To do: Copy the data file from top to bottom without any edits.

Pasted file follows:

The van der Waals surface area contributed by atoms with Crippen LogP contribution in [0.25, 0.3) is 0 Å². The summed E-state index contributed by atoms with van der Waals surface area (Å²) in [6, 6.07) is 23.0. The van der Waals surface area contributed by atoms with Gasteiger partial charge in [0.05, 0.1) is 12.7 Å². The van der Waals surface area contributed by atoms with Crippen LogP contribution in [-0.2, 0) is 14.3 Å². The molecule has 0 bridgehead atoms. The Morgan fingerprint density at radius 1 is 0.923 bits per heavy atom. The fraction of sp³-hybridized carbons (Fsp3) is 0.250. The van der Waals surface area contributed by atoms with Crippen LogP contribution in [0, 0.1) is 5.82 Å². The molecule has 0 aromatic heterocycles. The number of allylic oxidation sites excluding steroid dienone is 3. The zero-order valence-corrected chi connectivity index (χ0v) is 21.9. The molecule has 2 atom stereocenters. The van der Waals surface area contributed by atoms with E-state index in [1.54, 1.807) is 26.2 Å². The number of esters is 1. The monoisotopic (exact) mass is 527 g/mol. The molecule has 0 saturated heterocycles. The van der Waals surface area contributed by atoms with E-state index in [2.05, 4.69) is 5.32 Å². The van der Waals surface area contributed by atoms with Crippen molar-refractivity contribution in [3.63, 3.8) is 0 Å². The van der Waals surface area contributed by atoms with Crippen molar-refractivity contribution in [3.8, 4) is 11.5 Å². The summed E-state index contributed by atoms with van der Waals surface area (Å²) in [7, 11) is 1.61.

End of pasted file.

The van der Waals surface area contributed by atoms with Crippen LogP contribution in [0.25, 0.3) is 0 Å². The summed E-state index contributed by atoms with van der Waals surface area (Å²) in [6, 6.07) is 23.0. The van der Waals surface area contributed by atoms with Gasteiger partial charge in [0.05, 0.1) is 12.7 Å². The van der Waals surface area contributed by atoms with Crippen LogP contribution in [-0.2, 0) is 14.3 Å². The molecule has 0 bridgehead atoms. The Morgan fingerprint density at radius 1 is 0.923 bits per heavy atom. The fraction of sp³-hybridized carbons (Fsp3) is 0.250. The van der Waals surface area contributed by atoms with Crippen LogP contribution in [0, 0.1) is 5.82 Å². The molecule has 0 aromatic heterocycles. The number of allylic oxidation sites excluding steroid dienone is 3. The zero-order valence-corrected chi connectivity index (χ0v) is 21.9. The molecule has 2 atom stereocenters. The van der Waals surface area contributed by atoms with E-state index in [1.54, 1.807) is 26.2 Å². The number of esters is 1. The monoisotopic (exact) mass is 527 g/mol. The molecule has 0 saturated heterocycles. The van der Waals surface area contributed by atoms with E-state index in [2.05, 4.69) is 5.32 Å². The van der Waals surface area contributed by atoms with Crippen molar-refractivity contribution in [3.63, 3.8) is 0 Å². The van der Waals surface area contributed by atoms with Crippen molar-refractivity contribution in [3.8, 4) is 11.5 Å². The summed E-state index contributed by atoms with van der Waals surface area (Å²) in [7, 11) is 1.61.